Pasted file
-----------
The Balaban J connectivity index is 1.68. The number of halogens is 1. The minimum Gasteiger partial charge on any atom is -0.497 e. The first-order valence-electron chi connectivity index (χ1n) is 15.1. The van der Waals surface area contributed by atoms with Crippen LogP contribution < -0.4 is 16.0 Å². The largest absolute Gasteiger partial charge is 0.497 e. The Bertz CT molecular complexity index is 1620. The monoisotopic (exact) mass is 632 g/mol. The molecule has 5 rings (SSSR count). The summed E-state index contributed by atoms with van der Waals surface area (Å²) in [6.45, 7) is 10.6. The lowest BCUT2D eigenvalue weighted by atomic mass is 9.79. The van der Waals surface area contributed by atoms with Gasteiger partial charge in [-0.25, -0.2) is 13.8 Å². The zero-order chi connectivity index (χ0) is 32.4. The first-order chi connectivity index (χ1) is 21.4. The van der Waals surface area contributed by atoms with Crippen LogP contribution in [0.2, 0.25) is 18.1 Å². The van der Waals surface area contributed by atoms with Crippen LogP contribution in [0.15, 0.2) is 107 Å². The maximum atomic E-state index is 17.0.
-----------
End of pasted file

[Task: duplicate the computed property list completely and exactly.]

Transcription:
The Balaban J connectivity index is 1.68. The number of halogens is 1. The minimum Gasteiger partial charge on any atom is -0.497 e. The first-order valence-electron chi connectivity index (χ1n) is 15.1. The van der Waals surface area contributed by atoms with Crippen LogP contribution < -0.4 is 16.0 Å². The largest absolute Gasteiger partial charge is 0.497 e. The Bertz CT molecular complexity index is 1620. The monoisotopic (exact) mass is 632 g/mol. The molecule has 5 rings (SSSR count). The summed E-state index contributed by atoms with van der Waals surface area (Å²) in [6.45, 7) is 10.6. The lowest BCUT2D eigenvalue weighted by atomic mass is 9.79. The van der Waals surface area contributed by atoms with Gasteiger partial charge in [-0.25, -0.2) is 13.8 Å². The zero-order chi connectivity index (χ0) is 32.4. The first-order chi connectivity index (χ1) is 21.4. The van der Waals surface area contributed by atoms with Crippen LogP contribution in [0.2, 0.25) is 18.1 Å². The van der Waals surface area contributed by atoms with Crippen LogP contribution in [0.15, 0.2) is 107 Å². The maximum atomic E-state index is 17.0.